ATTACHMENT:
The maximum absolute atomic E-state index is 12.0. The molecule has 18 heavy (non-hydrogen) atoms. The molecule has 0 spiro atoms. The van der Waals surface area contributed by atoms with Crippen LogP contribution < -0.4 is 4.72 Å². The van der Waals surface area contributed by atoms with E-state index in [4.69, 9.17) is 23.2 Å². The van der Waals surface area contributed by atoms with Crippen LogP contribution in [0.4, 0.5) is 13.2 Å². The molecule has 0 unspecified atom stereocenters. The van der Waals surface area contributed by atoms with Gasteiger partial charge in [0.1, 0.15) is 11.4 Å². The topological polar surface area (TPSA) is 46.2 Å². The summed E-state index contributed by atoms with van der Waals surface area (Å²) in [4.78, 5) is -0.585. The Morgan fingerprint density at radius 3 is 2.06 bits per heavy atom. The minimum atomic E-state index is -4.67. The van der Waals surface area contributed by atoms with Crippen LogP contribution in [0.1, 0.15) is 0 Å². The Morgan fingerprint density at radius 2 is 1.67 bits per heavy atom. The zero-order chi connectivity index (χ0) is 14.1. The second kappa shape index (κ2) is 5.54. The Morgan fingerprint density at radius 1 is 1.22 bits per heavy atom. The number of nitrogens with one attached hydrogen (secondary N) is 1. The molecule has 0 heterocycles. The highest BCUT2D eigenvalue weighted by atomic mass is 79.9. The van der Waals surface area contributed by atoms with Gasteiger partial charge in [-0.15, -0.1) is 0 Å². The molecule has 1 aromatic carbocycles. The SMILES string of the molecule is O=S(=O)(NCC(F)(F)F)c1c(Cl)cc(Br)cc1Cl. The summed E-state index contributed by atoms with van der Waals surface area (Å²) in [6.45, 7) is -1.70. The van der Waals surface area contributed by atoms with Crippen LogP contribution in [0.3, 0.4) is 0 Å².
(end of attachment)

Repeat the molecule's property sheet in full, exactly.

The maximum absolute atomic E-state index is 12.0. The molecule has 18 heavy (non-hydrogen) atoms. The molecule has 0 spiro atoms. The van der Waals surface area contributed by atoms with Crippen LogP contribution < -0.4 is 4.72 Å². The van der Waals surface area contributed by atoms with E-state index in [4.69, 9.17) is 23.2 Å². The van der Waals surface area contributed by atoms with Crippen LogP contribution in [0.4, 0.5) is 13.2 Å². The molecule has 0 unspecified atom stereocenters. The van der Waals surface area contributed by atoms with Gasteiger partial charge in [0.1, 0.15) is 11.4 Å². The topological polar surface area (TPSA) is 46.2 Å². The summed E-state index contributed by atoms with van der Waals surface area (Å²) in [4.78, 5) is -0.585. The Morgan fingerprint density at radius 3 is 2.06 bits per heavy atom. The minimum atomic E-state index is -4.67. The van der Waals surface area contributed by atoms with Crippen LogP contribution in [0.1, 0.15) is 0 Å². The Morgan fingerprint density at radius 2 is 1.67 bits per heavy atom. The zero-order chi connectivity index (χ0) is 14.1. The second kappa shape index (κ2) is 5.54. The Morgan fingerprint density at radius 1 is 1.22 bits per heavy atom. The number of nitrogens with one attached hydrogen (secondary N) is 1. The molecule has 0 heterocycles. The highest BCUT2D eigenvalue weighted by atomic mass is 79.9. The van der Waals surface area contributed by atoms with Gasteiger partial charge in [-0.15, -0.1) is 0 Å². The molecule has 1 aromatic carbocycles. The SMILES string of the molecule is O=S(=O)(NCC(F)(F)F)c1c(Cl)cc(Br)cc1Cl. The summed E-state index contributed by atoms with van der Waals surface area (Å²) in [6.45, 7) is -1.70. The van der Waals surface area contributed by atoms with Crippen LogP contribution in [0.3, 0.4) is 0 Å².